YES. The project uses the git repository, managed by Apache Infra, ensuring provenance of each line of code to a committer. Third party contributions are accepted in accordance with the code submit guide  only.

Licenses and Copyright


The code is released under the Apache License, version 2.0.



Source distributions clearly state license. Convenience binaries clearly state license.


Source distributions clearly state license. Convenience binaries clearly state license.


Source distributions clearly state license. Convenience binaries clearly state license.


Libraries that are mandatory dependencies of the project's code do not create more restrictions than the Apache License does.[3], [4]


The list of mandatory dependencies have been reviewed to contain approved licenses only. See below third party dependencies.


The libraries mentioned in LC20 are available as Open Source software.


All mandatory dependencies are available as open source software. See below.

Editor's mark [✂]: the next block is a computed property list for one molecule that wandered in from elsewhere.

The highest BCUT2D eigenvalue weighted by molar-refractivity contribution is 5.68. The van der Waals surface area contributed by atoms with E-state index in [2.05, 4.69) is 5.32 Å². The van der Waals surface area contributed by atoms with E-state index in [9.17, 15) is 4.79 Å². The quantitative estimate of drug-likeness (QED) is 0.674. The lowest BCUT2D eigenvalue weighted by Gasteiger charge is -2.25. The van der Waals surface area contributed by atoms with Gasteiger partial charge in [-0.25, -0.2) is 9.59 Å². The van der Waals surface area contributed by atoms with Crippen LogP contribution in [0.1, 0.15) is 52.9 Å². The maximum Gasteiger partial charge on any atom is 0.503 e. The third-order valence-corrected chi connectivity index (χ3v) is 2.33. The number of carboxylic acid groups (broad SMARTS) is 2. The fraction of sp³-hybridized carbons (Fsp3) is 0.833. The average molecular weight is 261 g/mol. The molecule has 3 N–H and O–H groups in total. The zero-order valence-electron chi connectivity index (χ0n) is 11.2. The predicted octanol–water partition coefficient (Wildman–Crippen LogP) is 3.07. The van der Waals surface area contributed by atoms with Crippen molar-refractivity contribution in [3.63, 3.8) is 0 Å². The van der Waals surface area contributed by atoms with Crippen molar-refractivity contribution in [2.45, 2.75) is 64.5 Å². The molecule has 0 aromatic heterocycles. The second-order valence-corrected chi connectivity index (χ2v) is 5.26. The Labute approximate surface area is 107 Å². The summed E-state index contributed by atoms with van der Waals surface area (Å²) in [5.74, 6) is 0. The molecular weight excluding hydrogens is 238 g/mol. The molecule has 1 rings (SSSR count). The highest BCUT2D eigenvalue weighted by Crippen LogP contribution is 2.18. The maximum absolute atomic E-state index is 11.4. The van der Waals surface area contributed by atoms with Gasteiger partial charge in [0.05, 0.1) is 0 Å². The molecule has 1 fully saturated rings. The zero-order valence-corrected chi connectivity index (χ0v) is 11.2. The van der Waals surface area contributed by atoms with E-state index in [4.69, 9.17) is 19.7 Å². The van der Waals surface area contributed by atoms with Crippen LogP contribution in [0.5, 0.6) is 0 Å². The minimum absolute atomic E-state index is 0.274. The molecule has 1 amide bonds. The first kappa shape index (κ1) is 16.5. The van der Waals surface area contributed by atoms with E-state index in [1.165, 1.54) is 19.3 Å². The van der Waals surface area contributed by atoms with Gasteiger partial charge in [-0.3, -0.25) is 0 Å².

Committers are bound by an Individual Contributor Agreement (the "Apache iCLA") that defines which code they are allowed to commit and how they need to identify code that is not their own.


The project uses a repository managed by Apache Gitbox -- write access requires an Apache account, which requires an ICLA on file.


The copyright ownership of everything that the project produces is clearly defined and documented.


All files in the source repository have appropriate headers (see below).

Even further, Software Grant Agreements for the initial donations and Corporate CLAs have been filed.



Releases consist of source code, distributed using standard and open archive formats that are expected to stay readable in the long term.

YESSource releases are distributed via dist.apache.org and linked from the website.


Releases are approved by the project's PMC (see CS10), in order to make them an act of the Foundation.

YES. All incubating releases have been unanimously approved by the ServiceComb community and the Incubator, all with at least 3 (P)PMC votes.